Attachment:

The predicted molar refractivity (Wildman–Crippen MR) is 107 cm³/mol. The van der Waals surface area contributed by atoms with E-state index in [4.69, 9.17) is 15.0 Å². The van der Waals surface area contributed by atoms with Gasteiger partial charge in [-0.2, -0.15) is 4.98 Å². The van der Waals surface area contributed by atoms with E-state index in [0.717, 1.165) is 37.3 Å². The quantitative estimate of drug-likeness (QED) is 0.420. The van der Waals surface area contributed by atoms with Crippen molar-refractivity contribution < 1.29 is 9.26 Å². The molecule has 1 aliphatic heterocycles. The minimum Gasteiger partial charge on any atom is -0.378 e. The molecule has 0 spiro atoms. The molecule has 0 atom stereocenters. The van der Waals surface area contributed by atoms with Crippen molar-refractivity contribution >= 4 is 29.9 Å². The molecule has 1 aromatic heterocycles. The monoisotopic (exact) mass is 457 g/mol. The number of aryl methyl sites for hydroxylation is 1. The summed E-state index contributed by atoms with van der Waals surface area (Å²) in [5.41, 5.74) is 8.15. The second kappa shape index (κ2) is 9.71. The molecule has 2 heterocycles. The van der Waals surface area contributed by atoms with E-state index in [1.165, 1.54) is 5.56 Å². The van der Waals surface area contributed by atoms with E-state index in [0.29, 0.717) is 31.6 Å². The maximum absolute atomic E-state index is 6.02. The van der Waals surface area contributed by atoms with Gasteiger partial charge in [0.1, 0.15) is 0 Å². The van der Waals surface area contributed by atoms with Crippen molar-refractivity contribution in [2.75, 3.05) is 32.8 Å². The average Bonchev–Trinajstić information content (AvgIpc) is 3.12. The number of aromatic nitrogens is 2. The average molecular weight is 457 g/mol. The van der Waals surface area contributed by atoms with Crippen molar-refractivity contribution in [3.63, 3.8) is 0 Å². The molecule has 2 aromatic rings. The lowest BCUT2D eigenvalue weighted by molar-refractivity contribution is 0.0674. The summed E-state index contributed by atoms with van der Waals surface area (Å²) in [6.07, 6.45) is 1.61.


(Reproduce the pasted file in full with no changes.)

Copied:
The predicted molar refractivity (Wildman–Crippen MR) is 107 cm³/mol. The van der Waals surface area contributed by atoms with E-state index in [4.69, 9.17) is 15.0 Å². The van der Waals surface area contributed by atoms with Gasteiger partial charge in [-0.2, -0.15) is 4.98 Å². The van der Waals surface area contributed by atoms with E-state index in [0.717, 1.165) is 37.3 Å². The quantitative estimate of drug-likeness (QED) is 0.420. The van der Waals surface area contributed by atoms with Crippen molar-refractivity contribution < 1.29 is 9.26 Å². The molecule has 1 aliphatic heterocycles. The minimum Gasteiger partial charge on any atom is -0.378 e. The molecule has 0 spiro atoms. The molecule has 0 atom stereocenters. The van der Waals surface area contributed by atoms with Crippen molar-refractivity contribution >= 4 is 29.9 Å². The molecule has 1 aromatic heterocycles. The monoisotopic (exact) mass is 457 g/mol. The number of aryl methyl sites for hydroxylation is 1. The summed E-state index contributed by atoms with van der Waals surface area (Å²) in [5.41, 5.74) is 8.15. The second kappa shape index (κ2) is 9.71. The molecule has 2 heterocycles. The van der Waals surface area contributed by atoms with E-state index in [1.165, 1.54) is 5.56 Å². The van der Waals surface area contributed by atoms with E-state index in [0.29, 0.717) is 31.6 Å². The maximum absolute atomic E-state index is 6.02. The van der Waals surface area contributed by atoms with Gasteiger partial charge in [0.1, 0.15) is 0 Å². The van der Waals surface area contributed by atoms with Crippen molar-refractivity contribution in [2.75, 3.05) is 32.8 Å². The average Bonchev–Trinajstić information content (AvgIpc) is 3.12. The number of aromatic nitrogens is 2. The average molecular weight is 457 g/mol. The van der Waals surface area contributed by atoms with Crippen molar-refractivity contribution in [3.63, 3.8) is 0 Å². The molecule has 2 aromatic rings. The lowest BCUT2D eigenvalue weighted by molar-refractivity contribution is 0.0674. The summed E-state index contributed by atoms with van der Waals surface area (Å²) in [6.07, 6.45) is 1.61.